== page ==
This reciprocating movement is provided by the air cylinder 71 described in connection with the control system illustrated in FIG. 2 which incorporated this particular de-crowning device as a specific example. The opener head assembly itself is carried on a reciprocable rod 146 which is operated by air cylinder 71. As here shown, the opener head assembly contains a cap remover 147 pivotally mounted in an off-set position so that on downward movement of the rod 146, the capper will engage the top of the bottle and pivot with respect thereto. Referring more particularly to FIGS. 13 through 15, it is seen that in a typical machine, the rod 146 is centered with respect to the bottle and carried an L-frame 148 on the bottom thereof with the depending leg of the frame 148 providing a pivot point 149 on which cap remover 147 is pivoted in off-set position. The capper itself is built in an L-shape having a rear leg 151 carrying a spring 152 for yieldably urging the cap toward a substantially horizontal position. The exact stop position of the cap may be adjusted by set screw 153.

At the other end of the cap remover 147, a depending cap engagement member 154 is provided and this cap engagement member has an inclined surface 156 at the end thereof and a barb 157 for gripping the cap as shown. With this construction, the inclined surface 156 pushes the bottle cap laterally to one side and allows the cap engagement member to pass by the cap so that the barb will be placed in position under the edge of the cap. Then as the assembly continues its downward movement as indicated in FIG. 15, the off-set of the pivot at 146 causes downward movement of one side of member 147 to provide a tilt as indicated in FIG. 15. This tilting action pulls the cap off in much the same manner as caps are removed from bottles by hand operation. After this tilting is effected, the cap is pulled in loose position and on return of the opener head assembly, the hook will pull the cap from one side over toward the directing means 142.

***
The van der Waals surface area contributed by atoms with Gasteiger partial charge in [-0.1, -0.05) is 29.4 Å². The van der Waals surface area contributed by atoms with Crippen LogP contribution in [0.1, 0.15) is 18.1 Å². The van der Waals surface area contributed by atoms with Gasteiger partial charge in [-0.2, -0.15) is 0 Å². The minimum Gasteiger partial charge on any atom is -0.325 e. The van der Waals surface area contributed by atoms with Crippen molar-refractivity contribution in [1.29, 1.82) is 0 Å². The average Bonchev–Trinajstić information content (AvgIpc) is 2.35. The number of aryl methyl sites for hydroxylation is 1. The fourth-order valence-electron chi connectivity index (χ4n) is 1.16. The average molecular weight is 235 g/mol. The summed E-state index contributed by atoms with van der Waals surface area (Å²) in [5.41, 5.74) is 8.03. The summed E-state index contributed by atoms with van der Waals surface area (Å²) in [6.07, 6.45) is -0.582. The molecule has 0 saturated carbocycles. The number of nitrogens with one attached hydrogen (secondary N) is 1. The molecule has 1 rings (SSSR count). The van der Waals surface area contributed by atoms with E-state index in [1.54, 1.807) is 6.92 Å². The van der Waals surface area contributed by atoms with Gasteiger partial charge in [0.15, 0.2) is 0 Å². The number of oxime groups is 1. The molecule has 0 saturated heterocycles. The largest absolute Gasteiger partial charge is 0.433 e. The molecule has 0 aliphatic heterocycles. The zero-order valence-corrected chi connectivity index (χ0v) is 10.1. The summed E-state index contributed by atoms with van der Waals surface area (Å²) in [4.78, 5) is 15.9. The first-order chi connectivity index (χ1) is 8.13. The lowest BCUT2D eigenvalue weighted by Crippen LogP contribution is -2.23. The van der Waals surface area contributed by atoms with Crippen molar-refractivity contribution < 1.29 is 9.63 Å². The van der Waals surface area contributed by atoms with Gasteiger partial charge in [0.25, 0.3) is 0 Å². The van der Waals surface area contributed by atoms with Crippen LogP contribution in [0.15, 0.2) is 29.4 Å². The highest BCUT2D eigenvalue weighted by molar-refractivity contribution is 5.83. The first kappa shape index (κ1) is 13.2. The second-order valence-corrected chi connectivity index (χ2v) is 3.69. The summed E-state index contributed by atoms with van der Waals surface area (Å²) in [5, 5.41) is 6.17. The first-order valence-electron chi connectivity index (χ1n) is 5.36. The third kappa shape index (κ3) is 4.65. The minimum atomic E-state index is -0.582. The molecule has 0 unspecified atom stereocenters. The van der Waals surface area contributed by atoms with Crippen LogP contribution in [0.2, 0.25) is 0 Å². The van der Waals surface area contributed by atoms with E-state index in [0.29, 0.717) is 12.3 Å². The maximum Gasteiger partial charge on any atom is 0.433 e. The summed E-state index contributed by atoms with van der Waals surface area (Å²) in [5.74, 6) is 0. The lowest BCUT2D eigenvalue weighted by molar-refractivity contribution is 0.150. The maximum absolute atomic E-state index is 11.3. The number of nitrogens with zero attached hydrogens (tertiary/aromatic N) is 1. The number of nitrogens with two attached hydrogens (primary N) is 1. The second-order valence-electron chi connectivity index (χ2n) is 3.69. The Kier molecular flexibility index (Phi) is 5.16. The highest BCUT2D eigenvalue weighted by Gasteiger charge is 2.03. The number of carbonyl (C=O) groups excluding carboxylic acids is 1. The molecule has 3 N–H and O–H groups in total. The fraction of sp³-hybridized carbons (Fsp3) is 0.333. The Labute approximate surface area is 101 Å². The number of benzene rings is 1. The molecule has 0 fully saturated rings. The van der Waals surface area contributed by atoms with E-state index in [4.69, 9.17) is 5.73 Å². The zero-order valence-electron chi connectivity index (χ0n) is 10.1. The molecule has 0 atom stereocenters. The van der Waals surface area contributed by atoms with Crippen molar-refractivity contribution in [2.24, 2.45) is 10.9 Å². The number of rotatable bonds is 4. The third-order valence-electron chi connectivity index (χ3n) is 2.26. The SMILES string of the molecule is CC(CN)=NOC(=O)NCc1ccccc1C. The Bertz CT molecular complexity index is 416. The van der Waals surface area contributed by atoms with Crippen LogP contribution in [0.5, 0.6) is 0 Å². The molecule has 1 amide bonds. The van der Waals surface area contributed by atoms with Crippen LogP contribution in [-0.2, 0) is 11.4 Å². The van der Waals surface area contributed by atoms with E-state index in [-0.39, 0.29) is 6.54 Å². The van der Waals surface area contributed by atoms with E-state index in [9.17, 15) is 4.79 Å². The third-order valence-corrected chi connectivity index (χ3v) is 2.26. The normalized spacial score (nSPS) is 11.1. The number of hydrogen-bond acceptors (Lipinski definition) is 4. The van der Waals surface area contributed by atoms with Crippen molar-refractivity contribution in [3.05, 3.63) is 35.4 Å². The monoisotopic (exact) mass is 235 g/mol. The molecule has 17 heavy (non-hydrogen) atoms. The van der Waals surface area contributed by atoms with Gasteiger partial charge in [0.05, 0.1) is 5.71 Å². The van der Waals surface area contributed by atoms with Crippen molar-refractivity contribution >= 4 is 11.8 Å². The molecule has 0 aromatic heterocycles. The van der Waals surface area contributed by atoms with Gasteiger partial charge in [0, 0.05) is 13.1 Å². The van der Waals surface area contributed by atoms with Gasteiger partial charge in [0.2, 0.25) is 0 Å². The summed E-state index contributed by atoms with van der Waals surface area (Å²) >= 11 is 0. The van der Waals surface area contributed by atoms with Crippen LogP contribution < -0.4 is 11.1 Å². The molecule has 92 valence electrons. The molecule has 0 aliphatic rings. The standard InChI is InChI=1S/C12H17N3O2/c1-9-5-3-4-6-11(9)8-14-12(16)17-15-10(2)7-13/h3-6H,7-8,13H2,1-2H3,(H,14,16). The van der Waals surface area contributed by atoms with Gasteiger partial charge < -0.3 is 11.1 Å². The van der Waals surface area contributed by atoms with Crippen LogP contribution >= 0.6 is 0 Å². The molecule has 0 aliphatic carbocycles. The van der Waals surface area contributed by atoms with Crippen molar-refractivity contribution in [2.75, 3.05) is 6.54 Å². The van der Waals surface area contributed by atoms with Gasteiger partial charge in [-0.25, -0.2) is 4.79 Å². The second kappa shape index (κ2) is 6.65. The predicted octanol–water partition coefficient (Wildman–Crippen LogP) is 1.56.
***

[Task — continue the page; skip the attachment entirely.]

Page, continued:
An important feature of the invention is provision of yieldable cushioning means bearing against the neck of the bottle at the side opposite cap engagement member 154, and this means is carried on the directing means in the embodiment shown. Thus, it is seen that as the cap engagement member 154 moves downwardly as shown in FIG. 14, the bottle will push and bear against the cushion 158 carried on the directing means 142. The directing means itself is mounted for pivotal movement by arms 159 and the directing means is in the form of chute 161. The upper end of chute 161 carries this cushion 158 and also contains a compression spring 162 holding the upper end of the chute in position but yieldable against the forces of the inclined surface 156 of cap engagement member 154. With this arrangement, the engagement of the barb is positively assured. In addition, it is found that chute 161 is in position to receive the cap and direct it away from the conveyor on return of the opener head assembly.